Over 99% of long-term care insurance policies sold today are tax-qualified,* which means the way to get a claim paid is the same as it is Federally controlled in order for the premiums to be tax-free according to IRS guidelines and enjoy other tax incentives. Just like you can need care physically or mentally, you can trigger the benefits in one of those two ways:
Physically – a licensed health care practitioner (physician, Registered Nurse or licensed social worker) must tell the insurance company that you are expected to need help with at least two activities of daily living for at least 90 days. The six activities of daily living are:
- bathing, dressing, transferring from bed to chair, toileting, continence, eating
Note that the 90 day expectation of need is not a waiting period. You could have bought a 30 day waiting period, and if you are expected to need help at least 90 days, the benefits will begin on the 31st day. So to be clear, however, long-term care insurance isn’t intended to pay for a broken arm or even a broken hip with today’s technology as conditions like these will not generally require someone to need help at least 90 days.
Mentally – the licensed health care practitioner must certify to the insurance company that you are impaired to the point of being a threat to yourself or someone else. For example, if you have high blood pressure and can’t remember to take your medicine, you could cause yourself to have a stroke. If you will walk out in the middle of the interstate, you could cause 20 other people to have a stroke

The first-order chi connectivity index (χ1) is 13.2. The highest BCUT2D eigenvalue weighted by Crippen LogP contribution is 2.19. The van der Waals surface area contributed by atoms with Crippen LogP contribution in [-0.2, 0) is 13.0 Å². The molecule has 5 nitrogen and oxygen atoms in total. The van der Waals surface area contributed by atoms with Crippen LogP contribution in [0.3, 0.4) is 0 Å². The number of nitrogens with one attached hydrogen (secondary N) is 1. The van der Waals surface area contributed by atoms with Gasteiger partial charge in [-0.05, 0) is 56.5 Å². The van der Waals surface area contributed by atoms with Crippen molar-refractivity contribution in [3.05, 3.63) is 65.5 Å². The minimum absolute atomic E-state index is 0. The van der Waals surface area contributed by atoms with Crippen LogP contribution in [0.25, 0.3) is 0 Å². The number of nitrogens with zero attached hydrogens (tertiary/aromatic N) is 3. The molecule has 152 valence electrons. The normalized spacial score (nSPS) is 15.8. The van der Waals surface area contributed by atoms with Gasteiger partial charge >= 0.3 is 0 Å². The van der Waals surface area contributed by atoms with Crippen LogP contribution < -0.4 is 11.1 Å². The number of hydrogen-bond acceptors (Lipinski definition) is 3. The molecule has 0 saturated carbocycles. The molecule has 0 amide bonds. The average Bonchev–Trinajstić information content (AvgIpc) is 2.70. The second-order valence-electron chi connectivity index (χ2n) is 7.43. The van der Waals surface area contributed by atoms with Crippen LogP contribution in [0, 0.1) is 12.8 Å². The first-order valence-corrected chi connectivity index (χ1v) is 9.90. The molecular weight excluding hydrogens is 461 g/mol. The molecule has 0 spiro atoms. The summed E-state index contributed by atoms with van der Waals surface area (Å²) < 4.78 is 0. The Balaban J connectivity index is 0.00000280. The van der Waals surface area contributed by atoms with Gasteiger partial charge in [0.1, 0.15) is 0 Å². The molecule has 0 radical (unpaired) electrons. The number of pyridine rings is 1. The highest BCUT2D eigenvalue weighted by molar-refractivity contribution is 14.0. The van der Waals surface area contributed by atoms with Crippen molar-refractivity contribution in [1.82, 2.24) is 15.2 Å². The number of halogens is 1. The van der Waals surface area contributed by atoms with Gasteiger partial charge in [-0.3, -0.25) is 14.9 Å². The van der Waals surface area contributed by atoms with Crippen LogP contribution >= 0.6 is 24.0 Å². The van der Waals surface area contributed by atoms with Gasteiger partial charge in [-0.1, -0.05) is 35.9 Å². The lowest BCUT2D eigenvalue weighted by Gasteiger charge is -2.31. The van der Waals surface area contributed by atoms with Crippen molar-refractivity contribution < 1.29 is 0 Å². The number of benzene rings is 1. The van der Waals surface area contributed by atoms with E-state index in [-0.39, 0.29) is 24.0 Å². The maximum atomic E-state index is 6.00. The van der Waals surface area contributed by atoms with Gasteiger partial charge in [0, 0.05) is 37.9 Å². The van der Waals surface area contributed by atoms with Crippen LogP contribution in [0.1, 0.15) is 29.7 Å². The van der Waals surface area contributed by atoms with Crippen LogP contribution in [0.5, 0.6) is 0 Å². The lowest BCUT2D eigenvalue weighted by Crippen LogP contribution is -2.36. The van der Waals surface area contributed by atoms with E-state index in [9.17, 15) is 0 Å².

With either method of certification, the licensed health care practitioner must work out a 12 month plan of care for you with the insurance company and you must stick to that. For example, if you are at home and you and your family decide you can no longer be safe at home, you can’t pack your bags and move into an assisted living facility without getting the plan of care changed and approved by your health care practitioner and the insurance company.
That’s how you become certified to receive benefits. Please refer to Your Customized Benefit Selection Process to learn more about the waiting period (deductible) before you receive the first benefit check. While you’re there, you can also learn about the different ways to receive the money (cash, indemnity or reimbursement). If you choose the reimbursement or indemnity method, you will need to use approved care providers. If you choose cash or a plan that provides at least part of the benefit in cash, you will have the flexibility to pay informal caregivers no questions asked or use the money any other way you need it.